Jamaican jerk is ranked at Number 44 on the list of the 100 best dishes in the world by TasteAtlas, an online guide to traditional foods. Founded in 2015 TasteAtlas collects authentic recipes, reviews, and research about dishes and ingredients around the world. TasteAtlas describes itself as “a world atlas of traditional dishes, local ingredients, and authentic restaurants. It claims to have collected almost 10,000 dishes, beverages, and ingredients and 9,000 restaurants worldwide.
According to TasteAtlas, Jamaican jerk traditionally refers to a pig that was grilled slowly over a fire made of pimento wood. The term “jerk” refers to the island’s method of cooking the meat over a fire pit or on a grill. While the contemporary version still uses pork as the main ingredient, the recipe has expanded to include chicken, seafood, vegetables, and even fruit.
The main ingredient in authentic jerk is its spicy and unique seasoning that blends onions, green onions, thyme, chilies, nutmeg, cinnamon, salt, and Jamaican allspice, which is known as pimento, to create its unique spicy, hot, and sweet flavor. The seasoning was originally used to prevent the meat from spoiling, and there are various theories about why the dish is called “jerk.” Some believe this is the word for dried meat in the language of the Incas, or it may come from the process that jerks the meat during the time it cooks over the open fire.
There are many jerk huts and shacks throughout Jamaica, and patrons of each tend to have a healthy competition with each other in attracting the most customers. The marinade and the slow cooking result in very tender meat. The dish is served on paper plates or wrapped in aluminum foil in the local jerk shacks, and it is traditional to eat it with your fingers. Jerk is often accompanied by something sweet to offset its spiciness, including bread, Jamaican beer, or a rum cocktail. While traditional jerk uses pork, jerk chicken has become the most popular variety among today’s diners.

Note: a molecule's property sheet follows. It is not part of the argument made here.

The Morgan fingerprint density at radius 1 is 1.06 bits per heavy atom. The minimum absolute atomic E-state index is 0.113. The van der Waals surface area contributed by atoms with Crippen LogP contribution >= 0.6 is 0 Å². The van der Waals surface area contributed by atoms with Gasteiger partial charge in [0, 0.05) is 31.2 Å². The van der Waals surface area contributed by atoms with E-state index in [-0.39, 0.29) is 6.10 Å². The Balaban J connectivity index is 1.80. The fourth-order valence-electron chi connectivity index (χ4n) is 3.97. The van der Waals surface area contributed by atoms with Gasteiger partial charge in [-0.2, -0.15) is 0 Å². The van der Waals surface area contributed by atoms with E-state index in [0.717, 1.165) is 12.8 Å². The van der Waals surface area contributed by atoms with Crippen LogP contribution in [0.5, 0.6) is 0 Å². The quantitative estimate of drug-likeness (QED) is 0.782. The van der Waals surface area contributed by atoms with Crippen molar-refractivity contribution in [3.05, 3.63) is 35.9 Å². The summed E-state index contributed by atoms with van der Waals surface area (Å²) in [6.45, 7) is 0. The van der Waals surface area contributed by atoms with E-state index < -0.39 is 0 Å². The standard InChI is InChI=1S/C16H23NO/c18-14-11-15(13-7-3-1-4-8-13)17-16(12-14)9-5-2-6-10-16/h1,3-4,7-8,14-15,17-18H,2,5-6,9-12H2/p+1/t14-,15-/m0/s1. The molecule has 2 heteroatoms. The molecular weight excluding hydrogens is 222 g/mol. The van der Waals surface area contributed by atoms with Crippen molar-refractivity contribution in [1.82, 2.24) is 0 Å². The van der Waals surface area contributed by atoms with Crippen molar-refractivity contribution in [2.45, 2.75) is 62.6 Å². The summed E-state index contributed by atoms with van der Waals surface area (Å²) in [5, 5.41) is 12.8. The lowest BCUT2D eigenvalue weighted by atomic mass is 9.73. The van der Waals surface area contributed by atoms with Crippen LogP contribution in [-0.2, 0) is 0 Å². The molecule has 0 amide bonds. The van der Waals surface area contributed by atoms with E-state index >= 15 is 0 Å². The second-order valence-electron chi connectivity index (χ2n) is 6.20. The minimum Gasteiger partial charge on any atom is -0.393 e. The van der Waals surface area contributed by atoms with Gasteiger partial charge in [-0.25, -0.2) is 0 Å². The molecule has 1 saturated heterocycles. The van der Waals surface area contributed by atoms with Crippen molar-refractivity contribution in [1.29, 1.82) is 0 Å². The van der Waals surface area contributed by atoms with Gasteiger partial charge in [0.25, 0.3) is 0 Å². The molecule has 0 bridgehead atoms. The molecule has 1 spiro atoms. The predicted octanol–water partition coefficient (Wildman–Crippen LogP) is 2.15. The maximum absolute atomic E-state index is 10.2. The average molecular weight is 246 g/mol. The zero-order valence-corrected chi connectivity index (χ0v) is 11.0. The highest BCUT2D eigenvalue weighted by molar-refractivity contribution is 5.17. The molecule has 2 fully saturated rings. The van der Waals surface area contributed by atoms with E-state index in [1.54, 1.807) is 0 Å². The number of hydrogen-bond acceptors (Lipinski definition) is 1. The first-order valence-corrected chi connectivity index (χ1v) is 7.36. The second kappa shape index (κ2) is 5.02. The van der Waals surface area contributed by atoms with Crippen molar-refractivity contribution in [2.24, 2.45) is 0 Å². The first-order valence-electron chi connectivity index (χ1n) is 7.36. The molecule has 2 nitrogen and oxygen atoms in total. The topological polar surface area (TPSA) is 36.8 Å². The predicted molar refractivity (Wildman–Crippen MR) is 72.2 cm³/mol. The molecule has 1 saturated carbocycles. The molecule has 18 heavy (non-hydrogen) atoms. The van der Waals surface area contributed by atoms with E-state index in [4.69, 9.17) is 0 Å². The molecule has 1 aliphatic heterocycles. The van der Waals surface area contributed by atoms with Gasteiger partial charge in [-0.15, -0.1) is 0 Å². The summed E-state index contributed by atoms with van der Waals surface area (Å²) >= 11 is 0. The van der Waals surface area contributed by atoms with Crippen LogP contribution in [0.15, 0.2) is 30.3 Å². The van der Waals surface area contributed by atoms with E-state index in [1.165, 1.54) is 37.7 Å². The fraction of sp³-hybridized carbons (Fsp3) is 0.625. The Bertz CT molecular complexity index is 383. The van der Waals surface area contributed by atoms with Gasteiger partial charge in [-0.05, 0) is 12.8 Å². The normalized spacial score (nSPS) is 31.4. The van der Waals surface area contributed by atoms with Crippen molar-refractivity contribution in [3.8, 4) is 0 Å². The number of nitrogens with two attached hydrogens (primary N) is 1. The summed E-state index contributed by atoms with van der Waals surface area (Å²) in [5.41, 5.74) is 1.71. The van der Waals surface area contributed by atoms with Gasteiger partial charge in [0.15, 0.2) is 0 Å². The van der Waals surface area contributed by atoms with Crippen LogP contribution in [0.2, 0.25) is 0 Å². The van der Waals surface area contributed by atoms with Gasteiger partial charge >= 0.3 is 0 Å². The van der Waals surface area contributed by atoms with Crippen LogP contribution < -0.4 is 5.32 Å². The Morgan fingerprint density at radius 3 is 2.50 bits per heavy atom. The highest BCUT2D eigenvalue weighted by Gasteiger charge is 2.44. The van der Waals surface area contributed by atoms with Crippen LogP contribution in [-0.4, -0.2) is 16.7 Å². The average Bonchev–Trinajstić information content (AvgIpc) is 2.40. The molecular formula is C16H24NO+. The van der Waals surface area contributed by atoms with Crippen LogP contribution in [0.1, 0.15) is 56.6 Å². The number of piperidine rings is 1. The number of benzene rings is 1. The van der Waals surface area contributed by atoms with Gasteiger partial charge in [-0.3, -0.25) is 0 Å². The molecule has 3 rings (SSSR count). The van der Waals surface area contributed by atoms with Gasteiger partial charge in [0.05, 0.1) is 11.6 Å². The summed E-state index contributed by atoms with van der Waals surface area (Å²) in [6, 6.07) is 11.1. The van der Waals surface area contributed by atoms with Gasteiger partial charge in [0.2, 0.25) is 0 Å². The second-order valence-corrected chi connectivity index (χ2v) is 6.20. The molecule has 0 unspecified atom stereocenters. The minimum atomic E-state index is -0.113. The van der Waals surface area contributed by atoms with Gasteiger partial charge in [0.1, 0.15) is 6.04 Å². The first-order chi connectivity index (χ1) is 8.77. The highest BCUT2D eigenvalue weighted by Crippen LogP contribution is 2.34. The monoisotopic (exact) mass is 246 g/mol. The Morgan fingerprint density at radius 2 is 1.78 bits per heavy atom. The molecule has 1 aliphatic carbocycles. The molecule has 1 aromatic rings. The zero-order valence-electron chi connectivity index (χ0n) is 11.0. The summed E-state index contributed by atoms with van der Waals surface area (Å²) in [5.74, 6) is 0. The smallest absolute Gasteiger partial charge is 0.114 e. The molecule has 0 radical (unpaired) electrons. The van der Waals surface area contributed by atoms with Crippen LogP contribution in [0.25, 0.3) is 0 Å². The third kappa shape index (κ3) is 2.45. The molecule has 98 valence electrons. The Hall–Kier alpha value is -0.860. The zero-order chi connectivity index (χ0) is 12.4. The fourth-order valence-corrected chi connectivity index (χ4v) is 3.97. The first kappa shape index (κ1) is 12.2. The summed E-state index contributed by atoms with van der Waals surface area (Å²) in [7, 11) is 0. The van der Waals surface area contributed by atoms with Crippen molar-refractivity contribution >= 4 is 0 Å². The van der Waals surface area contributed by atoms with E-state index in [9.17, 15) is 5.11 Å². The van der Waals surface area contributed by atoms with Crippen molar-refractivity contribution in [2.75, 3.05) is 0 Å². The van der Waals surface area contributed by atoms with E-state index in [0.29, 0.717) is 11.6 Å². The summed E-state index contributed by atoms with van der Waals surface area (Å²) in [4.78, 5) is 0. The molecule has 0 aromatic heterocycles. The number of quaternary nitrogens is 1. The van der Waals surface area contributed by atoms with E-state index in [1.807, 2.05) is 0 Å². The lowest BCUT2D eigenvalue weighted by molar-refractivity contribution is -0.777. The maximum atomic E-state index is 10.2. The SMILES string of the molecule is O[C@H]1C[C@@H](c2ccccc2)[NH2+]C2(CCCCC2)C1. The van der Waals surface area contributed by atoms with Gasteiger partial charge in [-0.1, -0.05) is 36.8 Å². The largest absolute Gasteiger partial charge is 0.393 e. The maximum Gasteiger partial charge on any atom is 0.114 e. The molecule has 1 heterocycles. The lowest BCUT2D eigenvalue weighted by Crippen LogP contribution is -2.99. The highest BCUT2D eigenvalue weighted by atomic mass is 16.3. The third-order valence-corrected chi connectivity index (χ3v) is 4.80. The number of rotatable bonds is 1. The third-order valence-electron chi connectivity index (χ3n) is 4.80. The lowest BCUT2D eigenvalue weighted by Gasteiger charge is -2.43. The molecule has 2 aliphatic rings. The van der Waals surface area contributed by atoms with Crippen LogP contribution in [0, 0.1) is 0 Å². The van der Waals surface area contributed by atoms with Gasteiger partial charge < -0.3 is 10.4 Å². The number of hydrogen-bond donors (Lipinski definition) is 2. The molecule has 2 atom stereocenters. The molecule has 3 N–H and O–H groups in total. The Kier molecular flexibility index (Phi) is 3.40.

TasteAtlas is not in competition with Tripadvisor or the Michelin guide but views its mission as filling a niche between gourmet cuisine and popular tourist haunts. Its rankings are based on reviews and recommendations from professionals in the food industry, rather than on the site’s users. It relies on 30 authors to perform research using available sources, such as mentions in articles, reviews, the popularity of searches on Google, and relevant certificates like European Union food schemes, UNESCO Intangible Cultural Heritage, and Ark of Taste.
The top five traditional foods worldwide as determined by TasteAtlas are, in order, Cochinita Pibil, a Mayan-influenced Mexican pork dish with its origin in the Yucatan; Picanha, a cut of beef popular in Brazil; Pierogi Ruskie from Red Ruthenia, a soft dumpling filled with potatoes and cheese; Massaman Curry, a mild, sweet, and unusual curry made with coconut milk and roasted spices; and Trofie al Pesto from Italy’s Liguria region, which combines hand-rolled pasta and the famous basil-and-garlic-pine-nut green sauce.
Photo – Deposit Photos